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Atheists pledge a suit on Utah law

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Local atheists are pledging to keep the Pledge of Allegiance out of Utah schoolrooms.

Members of the Salt Lake Valley Atheists are considering a lawsuit against a 3-year-old state law requiring all Utah elementary school students to recite the pledge. They are also gearing up to fight a bill that would make it mandatory for all Utah junior high and high school students.

It is the phrase "one nation under God" — inserted into the Pledge in 1954 — that rankles atheists. "It ties patriotism to religion, and I don't believe in that," says Mike Rivers, the Utah director of American Atheists. If legislators want schoolchildren to be more patriotic they should fund enhanced history classes, he says.

Utah Sen. Chris Buttars, R-West Jordan, has filed a bill requiring a recitation of the pledge "at least once a week" in secondary schools. "Nobody is going to order you to say it," Buttars explains. "If you don't want to stand up, nobody will say a thing to you.

"I have a real problem, in fact I'm totally amazed," he adds, "that anyone in this country would be opposed to having our American kids say the Pledge of Allegiance. Like it or not, this is a Christian country. It was founded on Christian principles."

Buttars predicts the battle over the pledge will be "hell and high water."

The Utah Legislature passed the elementary school pledge law in 2000. It includes a provision allowing students to remain silent during the pledge if they have a letter from their parents. The provision was added as a way to skirt a 1943 U.S. Supreme Court decision that schoolchildren cannot be forced to say the pledge or salute the flag if either conflicts with their religious beliefs.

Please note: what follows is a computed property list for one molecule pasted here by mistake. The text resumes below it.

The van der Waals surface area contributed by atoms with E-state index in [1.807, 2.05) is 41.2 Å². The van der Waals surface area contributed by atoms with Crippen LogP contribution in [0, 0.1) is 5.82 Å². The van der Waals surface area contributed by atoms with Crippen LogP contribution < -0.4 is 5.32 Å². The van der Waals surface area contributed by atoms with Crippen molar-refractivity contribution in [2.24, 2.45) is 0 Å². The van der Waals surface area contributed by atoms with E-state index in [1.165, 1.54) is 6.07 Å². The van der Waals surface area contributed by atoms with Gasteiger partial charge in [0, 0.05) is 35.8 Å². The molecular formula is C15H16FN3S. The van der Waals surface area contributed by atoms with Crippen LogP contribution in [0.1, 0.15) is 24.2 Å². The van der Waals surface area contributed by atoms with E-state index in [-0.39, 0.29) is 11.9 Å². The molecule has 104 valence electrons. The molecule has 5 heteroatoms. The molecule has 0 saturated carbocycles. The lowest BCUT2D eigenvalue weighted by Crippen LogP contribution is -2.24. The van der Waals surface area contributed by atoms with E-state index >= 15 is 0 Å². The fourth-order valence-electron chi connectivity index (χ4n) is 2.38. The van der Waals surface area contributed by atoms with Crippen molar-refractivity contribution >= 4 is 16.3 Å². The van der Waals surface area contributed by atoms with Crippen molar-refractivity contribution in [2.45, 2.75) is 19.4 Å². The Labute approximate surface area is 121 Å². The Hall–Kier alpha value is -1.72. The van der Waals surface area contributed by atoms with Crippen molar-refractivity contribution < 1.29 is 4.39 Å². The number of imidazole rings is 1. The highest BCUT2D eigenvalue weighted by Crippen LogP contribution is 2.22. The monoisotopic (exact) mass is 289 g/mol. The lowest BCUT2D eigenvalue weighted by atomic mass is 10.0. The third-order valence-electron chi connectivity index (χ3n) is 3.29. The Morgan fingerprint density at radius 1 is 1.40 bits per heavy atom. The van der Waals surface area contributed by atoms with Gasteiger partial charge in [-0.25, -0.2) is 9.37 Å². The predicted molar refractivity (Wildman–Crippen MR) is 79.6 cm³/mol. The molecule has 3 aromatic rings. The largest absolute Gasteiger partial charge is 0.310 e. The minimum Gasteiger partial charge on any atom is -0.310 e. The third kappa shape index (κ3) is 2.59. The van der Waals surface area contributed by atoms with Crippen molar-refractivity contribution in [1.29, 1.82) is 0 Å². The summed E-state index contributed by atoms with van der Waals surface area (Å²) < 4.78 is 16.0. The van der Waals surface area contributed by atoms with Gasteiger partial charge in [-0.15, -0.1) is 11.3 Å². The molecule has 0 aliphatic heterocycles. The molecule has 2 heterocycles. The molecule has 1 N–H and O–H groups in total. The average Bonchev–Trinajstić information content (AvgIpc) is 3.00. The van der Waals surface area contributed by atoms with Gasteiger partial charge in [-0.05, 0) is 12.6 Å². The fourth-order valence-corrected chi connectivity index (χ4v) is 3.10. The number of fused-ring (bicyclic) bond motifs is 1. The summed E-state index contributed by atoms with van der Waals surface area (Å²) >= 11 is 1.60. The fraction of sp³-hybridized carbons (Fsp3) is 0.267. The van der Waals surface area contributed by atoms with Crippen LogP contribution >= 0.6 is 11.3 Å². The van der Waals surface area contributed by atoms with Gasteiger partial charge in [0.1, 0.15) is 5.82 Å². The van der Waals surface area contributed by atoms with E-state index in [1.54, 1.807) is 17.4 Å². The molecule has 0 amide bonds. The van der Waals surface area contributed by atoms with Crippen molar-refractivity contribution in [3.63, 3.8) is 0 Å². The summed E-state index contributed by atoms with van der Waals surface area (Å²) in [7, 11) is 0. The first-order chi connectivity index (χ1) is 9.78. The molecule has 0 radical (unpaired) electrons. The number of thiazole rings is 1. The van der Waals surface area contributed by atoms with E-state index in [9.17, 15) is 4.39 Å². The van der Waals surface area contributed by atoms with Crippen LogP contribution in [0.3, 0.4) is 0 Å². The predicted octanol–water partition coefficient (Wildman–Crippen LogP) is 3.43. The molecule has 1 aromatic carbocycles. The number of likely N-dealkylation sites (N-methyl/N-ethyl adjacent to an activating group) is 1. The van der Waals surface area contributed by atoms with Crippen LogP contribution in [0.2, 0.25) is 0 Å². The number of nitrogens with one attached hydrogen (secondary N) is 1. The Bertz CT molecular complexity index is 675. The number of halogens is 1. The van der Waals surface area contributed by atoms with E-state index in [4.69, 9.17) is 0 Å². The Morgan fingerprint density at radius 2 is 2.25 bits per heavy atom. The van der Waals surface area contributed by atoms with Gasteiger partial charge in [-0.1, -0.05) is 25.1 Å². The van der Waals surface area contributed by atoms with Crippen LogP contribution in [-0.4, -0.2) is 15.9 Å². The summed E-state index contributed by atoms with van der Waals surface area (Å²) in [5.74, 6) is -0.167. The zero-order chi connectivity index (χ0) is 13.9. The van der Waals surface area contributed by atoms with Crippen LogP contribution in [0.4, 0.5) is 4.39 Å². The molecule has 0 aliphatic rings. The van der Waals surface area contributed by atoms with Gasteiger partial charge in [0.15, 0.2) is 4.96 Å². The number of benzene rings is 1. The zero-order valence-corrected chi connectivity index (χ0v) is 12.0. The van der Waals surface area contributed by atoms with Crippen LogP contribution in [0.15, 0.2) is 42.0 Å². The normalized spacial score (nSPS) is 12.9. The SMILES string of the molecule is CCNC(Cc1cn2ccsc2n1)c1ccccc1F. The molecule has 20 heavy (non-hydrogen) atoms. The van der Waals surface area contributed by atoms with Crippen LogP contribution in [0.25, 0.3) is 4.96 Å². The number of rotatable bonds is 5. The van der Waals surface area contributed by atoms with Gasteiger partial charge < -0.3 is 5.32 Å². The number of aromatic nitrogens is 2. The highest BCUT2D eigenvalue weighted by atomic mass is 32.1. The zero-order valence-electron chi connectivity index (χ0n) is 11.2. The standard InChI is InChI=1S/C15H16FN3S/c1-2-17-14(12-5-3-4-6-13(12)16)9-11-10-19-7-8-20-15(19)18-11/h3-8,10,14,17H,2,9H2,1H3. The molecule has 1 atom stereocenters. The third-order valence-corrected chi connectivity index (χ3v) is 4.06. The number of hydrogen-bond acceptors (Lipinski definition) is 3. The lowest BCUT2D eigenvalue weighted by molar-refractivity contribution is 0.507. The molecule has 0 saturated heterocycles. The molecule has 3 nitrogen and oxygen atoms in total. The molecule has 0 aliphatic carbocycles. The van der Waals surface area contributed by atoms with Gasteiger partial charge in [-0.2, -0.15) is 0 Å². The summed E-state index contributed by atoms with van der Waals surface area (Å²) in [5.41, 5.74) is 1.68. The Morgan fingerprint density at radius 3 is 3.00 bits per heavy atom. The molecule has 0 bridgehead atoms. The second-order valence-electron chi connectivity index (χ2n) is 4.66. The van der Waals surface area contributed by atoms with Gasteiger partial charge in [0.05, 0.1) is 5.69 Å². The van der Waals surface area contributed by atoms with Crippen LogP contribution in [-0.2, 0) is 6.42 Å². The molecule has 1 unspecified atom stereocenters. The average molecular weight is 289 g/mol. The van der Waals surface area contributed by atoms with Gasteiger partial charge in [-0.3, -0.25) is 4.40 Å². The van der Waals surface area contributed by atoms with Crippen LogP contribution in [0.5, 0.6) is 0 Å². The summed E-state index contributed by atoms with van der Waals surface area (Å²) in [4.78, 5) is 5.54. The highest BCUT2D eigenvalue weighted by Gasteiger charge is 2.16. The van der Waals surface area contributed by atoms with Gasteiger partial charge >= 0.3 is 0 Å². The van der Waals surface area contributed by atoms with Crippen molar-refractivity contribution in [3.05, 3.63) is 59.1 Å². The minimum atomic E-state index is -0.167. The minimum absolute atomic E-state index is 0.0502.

But opting out of the mandatory pledge isn't good enough, says Rivers. "The school might as well take a scarlet A and put it on them." Children are subjected to peer pressure and stigma, he argues. The law has "isolated the child that's opting out," he says.

It is the stigmatizing aspect of the required pledge that might be the basis of a lawsuit, says Rivers, rather than the unconstitutionality of the "one nation under God" clause. This strategy would avoid the issues raised last summer when the 9th Circuit Court of Appeals in San Francisco ruled that the phrase violates the First Amendment. The ruling applied only to elementary schools; the pledge was not ruled unconstitutional in other settings.

Implementation of the ruling was suspended, pending a petition for rehearing. The ruling, if it were to go into effect, would apply only to the states that make up the 9th Circuit, which does not include Utah.

Rivers says that two members of the Salt Lake Valley Atheists are potential plaintiffs in the yet-to-be-filed lawsuit.

Salt Lake City First Amendment lawyer Brian Barnard, who has "serious questions as to the constitutionality of the mandatory pledge in its current form," says that at this point, with the 9th Circuit Court's ruling up in the air, filing a lawsuit in Utah would likely have "marginal or no chance of success." Sometimes, he says, "such a suit creates 'bad law,' which may hinder later attacks."

As for Buttars' bill requiring the pledge in secondary schools, both the Salt Lake Valley Atheists and Atheists of Utah plan to organize a letter-writing and phone-calling blitz.

"The Legislature pays little attention when atheists testify as such," notes Utah Atheists president Charles Johnson, "so it would be best if a great many citizens were to write letters and testify on their own behalf."

The House recites the pledge each morning of the general session, and there is a resolution in the Senate to have the senators recite the pledge.

The bill "strikes us as being simply legislative grandstanding," much like last year's legislation requiring the posting of "In God we trust" in Utah schools, he adds. "No one can believe that these actions have any real effect on students, except to make those students who object to the recital stand out and be ridiculed by the majority of students, most of whom are either theists or people who have never given the matter much thought.

"It seems to be a case of the majority simply wanting to show the remainder of us that they are the majority and that majority rejects us and our thinking," he argues.

Buttars sees it differently. "The God haters and values haters have let the values American has stood for slide right off the table. It's time to stop."


E-mail: jarvik@desnews.com